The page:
A science-smart heroine, a package that doesn’t want to be delivered, and “fuzzics” make up a brand new series your middle school reader will love called The Train To Impossible Places: A Cursed Delivery by P.G. Bell. Suzy is a whiz at physics in school, but when a troll-operated train delivery service called The Impossible Postal Express bursts through her living room, Suzy has no idea how to make sense of it all. Deciding to figure it out, she jumps aboard the express and begins her journey as a deputy to the Postmaster, botching up her first delivery to the evil Lady Crepuscula of the Obsidian Tower. But the package didn’t want to go there! Suzy and her friend are now on the run and trying to save not just this impossible worlds, but all of them, including her own!
45% Female speaking characters. Diversity: Open. None of the human characters are described much in terms of ethnicity, although the name Suzy is quite European and the cover suggests European descent.
P.G. Bell was gracious enough to answer some questions I had about their work on this book.
GeekMom: What made The Train to Impossible Places special for you to complete the story and go through the publication process? How long did it take?
P.G. Bell: It’s very special to me because it started life as a bedtime story for my eldest son when he was just three years old. He wanted a new installment every night for a week, so I had to think on my feet. Once I’d told it, the story stuck around in my head for about a year until I finally decided to try writing it down. It’s the most fun I’ve ever had telling a story, and I wrote the first draft in exactly 100 days! From there, things moved very quickly—I showed it to my friend Claire Fayers, who is a children’s author, and she liked it so much she showed it to her agent. Her agent liked it, and two weeks later she was my agent as well! Six months later she’d put together an auction for the publication rights.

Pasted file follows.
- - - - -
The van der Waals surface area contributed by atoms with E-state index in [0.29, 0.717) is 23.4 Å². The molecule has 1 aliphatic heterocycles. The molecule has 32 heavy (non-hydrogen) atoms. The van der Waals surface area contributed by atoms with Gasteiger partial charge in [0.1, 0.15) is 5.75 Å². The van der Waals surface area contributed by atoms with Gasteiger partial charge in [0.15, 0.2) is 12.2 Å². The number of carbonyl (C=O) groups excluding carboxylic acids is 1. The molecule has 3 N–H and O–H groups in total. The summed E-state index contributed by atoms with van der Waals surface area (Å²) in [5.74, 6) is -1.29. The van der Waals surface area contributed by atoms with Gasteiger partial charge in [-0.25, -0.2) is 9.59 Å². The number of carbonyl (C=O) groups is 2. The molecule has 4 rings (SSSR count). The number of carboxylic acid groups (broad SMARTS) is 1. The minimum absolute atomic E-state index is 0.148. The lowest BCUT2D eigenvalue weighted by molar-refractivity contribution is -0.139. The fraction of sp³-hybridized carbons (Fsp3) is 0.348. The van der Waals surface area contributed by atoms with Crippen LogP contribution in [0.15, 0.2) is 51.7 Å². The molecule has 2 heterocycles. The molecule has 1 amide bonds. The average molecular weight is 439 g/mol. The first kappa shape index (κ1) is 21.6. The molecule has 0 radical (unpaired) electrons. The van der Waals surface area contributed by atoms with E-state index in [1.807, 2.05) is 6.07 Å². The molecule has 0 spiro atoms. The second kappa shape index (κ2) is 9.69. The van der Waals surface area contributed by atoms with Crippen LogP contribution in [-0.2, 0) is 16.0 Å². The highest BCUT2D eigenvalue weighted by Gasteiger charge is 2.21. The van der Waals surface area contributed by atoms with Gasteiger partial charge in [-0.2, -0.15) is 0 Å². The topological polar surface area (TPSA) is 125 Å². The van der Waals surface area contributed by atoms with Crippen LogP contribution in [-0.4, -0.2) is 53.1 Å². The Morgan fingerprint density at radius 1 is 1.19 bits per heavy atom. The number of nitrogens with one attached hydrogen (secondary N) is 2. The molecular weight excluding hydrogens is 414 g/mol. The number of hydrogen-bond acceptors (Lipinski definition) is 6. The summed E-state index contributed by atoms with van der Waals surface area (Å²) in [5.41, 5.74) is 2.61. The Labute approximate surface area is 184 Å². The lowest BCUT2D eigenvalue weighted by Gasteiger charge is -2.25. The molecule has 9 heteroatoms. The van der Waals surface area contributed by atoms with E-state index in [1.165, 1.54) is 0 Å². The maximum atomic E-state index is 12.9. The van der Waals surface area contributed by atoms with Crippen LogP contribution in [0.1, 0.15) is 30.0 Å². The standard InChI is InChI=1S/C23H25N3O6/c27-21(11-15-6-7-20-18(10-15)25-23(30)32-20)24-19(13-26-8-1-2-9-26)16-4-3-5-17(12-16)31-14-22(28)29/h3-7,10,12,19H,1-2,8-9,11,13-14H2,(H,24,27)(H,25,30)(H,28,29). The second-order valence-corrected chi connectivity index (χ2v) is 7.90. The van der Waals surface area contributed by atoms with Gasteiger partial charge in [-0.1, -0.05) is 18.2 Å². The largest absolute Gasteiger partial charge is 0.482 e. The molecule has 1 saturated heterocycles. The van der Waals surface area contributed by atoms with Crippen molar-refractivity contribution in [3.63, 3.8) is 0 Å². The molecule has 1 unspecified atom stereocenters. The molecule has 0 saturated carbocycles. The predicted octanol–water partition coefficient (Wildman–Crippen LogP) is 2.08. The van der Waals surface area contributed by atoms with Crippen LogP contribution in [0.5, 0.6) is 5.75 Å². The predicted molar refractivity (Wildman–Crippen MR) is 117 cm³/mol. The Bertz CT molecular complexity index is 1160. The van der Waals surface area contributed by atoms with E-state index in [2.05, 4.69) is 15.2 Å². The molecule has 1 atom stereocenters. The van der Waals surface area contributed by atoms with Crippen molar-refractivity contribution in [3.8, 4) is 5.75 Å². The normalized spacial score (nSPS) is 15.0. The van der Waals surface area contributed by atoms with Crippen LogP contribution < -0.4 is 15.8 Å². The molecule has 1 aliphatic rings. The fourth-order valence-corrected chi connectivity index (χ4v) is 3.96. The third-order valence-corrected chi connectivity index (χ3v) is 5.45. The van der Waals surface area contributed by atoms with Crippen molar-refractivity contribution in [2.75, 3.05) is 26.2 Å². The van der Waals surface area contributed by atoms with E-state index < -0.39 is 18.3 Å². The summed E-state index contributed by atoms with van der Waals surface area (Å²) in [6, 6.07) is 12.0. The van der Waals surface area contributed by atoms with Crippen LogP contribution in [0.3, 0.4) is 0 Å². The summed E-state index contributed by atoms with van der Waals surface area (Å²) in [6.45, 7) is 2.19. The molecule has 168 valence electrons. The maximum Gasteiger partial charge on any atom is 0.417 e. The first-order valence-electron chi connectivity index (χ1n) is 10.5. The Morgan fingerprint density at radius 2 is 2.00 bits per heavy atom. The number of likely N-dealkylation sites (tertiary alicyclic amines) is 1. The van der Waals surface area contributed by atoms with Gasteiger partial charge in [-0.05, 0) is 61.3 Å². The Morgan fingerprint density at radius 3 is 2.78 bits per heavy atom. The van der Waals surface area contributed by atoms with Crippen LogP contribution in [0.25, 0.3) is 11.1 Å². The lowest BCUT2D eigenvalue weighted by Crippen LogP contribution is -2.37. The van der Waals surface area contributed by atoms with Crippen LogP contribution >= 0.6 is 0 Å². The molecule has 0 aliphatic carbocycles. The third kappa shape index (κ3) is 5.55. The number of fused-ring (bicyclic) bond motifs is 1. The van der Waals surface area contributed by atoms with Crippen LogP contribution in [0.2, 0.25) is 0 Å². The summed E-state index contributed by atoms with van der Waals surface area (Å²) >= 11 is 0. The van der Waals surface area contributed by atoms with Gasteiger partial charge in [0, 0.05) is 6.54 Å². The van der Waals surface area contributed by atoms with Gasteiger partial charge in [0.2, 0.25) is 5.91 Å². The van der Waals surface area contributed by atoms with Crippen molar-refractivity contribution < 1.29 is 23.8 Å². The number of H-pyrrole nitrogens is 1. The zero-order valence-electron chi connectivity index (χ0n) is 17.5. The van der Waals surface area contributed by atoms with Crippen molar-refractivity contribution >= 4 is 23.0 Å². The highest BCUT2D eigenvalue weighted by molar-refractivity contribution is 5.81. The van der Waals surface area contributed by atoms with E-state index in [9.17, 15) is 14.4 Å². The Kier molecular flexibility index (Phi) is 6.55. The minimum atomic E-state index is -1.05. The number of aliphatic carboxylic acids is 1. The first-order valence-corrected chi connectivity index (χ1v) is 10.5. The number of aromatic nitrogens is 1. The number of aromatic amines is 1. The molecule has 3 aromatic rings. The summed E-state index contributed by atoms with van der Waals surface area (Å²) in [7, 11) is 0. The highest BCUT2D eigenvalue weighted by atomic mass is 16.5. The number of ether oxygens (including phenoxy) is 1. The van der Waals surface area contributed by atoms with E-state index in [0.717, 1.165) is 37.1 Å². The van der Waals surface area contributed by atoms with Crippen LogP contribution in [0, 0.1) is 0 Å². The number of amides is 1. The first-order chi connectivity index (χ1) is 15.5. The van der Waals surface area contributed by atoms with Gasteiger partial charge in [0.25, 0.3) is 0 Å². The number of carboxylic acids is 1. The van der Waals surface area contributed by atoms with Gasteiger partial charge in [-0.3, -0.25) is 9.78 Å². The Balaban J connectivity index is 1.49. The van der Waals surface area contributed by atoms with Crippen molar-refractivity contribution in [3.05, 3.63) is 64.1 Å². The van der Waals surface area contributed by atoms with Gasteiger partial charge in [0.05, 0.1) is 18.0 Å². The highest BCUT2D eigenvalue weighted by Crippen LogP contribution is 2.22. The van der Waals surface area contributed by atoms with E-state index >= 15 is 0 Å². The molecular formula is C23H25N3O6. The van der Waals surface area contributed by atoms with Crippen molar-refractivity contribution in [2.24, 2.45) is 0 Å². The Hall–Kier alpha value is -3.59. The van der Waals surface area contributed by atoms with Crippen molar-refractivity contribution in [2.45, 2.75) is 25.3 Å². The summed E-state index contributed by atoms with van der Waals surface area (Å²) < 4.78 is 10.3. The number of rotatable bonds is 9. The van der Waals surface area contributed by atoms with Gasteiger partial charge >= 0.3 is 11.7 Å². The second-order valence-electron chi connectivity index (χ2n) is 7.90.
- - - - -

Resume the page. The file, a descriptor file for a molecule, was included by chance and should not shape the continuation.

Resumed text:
GM: The heroine, Suzy, is very good at and loves physics (not always paired up). You mention early on how she is starting to get weird looks from her classmates because she has a passion (like Reginald with dinosaurs). Were you a geek about something as a kid? Are you children passionate about certain subjects? How can parents encourage their children’s passions for learning?
PGB: I was a really geeky kid, and this was in the days before being a geek was cool. I loved Doctor Who (and still do), but in those days it really wasn’t considered cool at all, so I was the only kid in my school who watched it. And the internet hadn’t been invented yet, so I had no way to connect with other fans. It was a pretty solitary experience.
I also saw Jaws when I was five (yes, I know I was too young) and completely fell in love with sharks. I read every book about them I could find, and spent the next six years desperately wanting to be a marine biologist so I could go out into the ocean and study them first hand. Then I arrived in high school and realized I had no talent for biology, so the dream ended there. (I’m still pretty into sharks though!)